Now the linen was ready to be cut and sewn. Again it hurt; the scissors cut and the needle pricked, it was no pleasure! Well, what did it become? Something that all of us have use for but we never mention: twelve pairs of them.

"Now I have become something," thought the linen. "Now I know what I was meant for. It is a blessing to be useful in this world; it is a true pleasure. Out of one we have become twelve, all alike, a whole dozen. Again how fortunate I am!"

Years went by; and even the strongest linen can't last forever.

"Sooner or later the end must come," said each of the twelve pieces on linen. "I would like to have lasted just a little bit longer, but one must not make impossible demands."

The linen, that had become rags, was torn into tiny pieces, and now it thought that all was over, for it was chopped and hacked and finally boiled. It hardly was aware, itself, of all that it went through, and then it became fine white paper!

"Now that was a surprise. . . a most happy surprise," exclaimed the paper. "Why, now I am whiter and more elegant than I was before! This is too marvelous, I wonder what is going to be written on me?"

A very excellent story was written on the paper, and everyone who heard it or read it become both better and cleverer because of it. They were a real blessing: the words that had been written down on that paper.

"That is more than I ever dreamed possible when I was a little blue flower in the fields. How could I imagine then that I would ever become the messenger of happiness and knowledge to human beings? I can't even understand it now. But it was so, even though God knows I have done little to deserve it; I have only lived. Yet each time that I have though, 'Now the song is over,' it hasn't been. It has merely started all over again; finer, better, more beautiful than before. I wonder if I shall travel now, be sent all over the world so that everyone can read me? I think it is very probable. For every flower that I used to have, I now have a thought that is equally beautiful. I am the most fortunate, the happiest thing in the whole world."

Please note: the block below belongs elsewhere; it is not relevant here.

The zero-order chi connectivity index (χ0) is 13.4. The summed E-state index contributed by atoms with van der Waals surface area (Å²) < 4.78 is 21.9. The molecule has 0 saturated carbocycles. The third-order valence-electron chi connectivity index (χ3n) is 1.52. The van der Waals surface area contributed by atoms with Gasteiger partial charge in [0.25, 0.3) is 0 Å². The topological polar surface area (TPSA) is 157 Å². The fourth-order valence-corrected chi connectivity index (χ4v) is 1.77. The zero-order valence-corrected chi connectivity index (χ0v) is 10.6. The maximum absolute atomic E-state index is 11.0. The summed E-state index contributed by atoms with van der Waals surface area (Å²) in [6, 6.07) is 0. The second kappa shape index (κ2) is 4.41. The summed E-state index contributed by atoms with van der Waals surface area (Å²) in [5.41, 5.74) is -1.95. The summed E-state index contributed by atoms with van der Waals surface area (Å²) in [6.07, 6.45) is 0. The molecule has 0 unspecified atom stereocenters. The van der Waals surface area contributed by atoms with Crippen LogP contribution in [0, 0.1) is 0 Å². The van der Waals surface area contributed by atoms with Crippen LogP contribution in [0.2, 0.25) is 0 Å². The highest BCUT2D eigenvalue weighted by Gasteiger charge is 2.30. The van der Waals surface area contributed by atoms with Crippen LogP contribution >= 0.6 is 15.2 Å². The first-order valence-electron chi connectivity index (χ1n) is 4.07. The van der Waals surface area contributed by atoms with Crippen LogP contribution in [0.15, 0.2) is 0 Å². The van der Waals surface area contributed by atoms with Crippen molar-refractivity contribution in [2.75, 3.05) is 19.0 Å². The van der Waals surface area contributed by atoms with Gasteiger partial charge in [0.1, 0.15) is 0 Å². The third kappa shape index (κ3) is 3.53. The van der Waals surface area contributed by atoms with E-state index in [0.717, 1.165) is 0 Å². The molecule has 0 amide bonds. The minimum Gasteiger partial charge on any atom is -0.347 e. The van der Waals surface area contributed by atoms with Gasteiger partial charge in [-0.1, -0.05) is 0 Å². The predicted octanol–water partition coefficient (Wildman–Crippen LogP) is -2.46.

But the paper was never sent on any journey, except a very short one, down to the printers. Every word written on the paper was set in type and then printed; hundreds of books were made and in each of them you could read exactly the same words as had been written down on the paper. This, after all, was much more sensible. Many more people could read it, while the poor paper would have worn itself out before it had got halfway around the world.

"Yes, I agree," thought the paper, which now had become a manuscript. "It is far more sensible, I never thought about it. I will stay home like an old grandfather who is respected and honored, and the books will run about and do the work. After all, I am the original, it was on me that the words first were written. The ink flew from the pen down on me and penetrated me. I am most happy, most fortunate."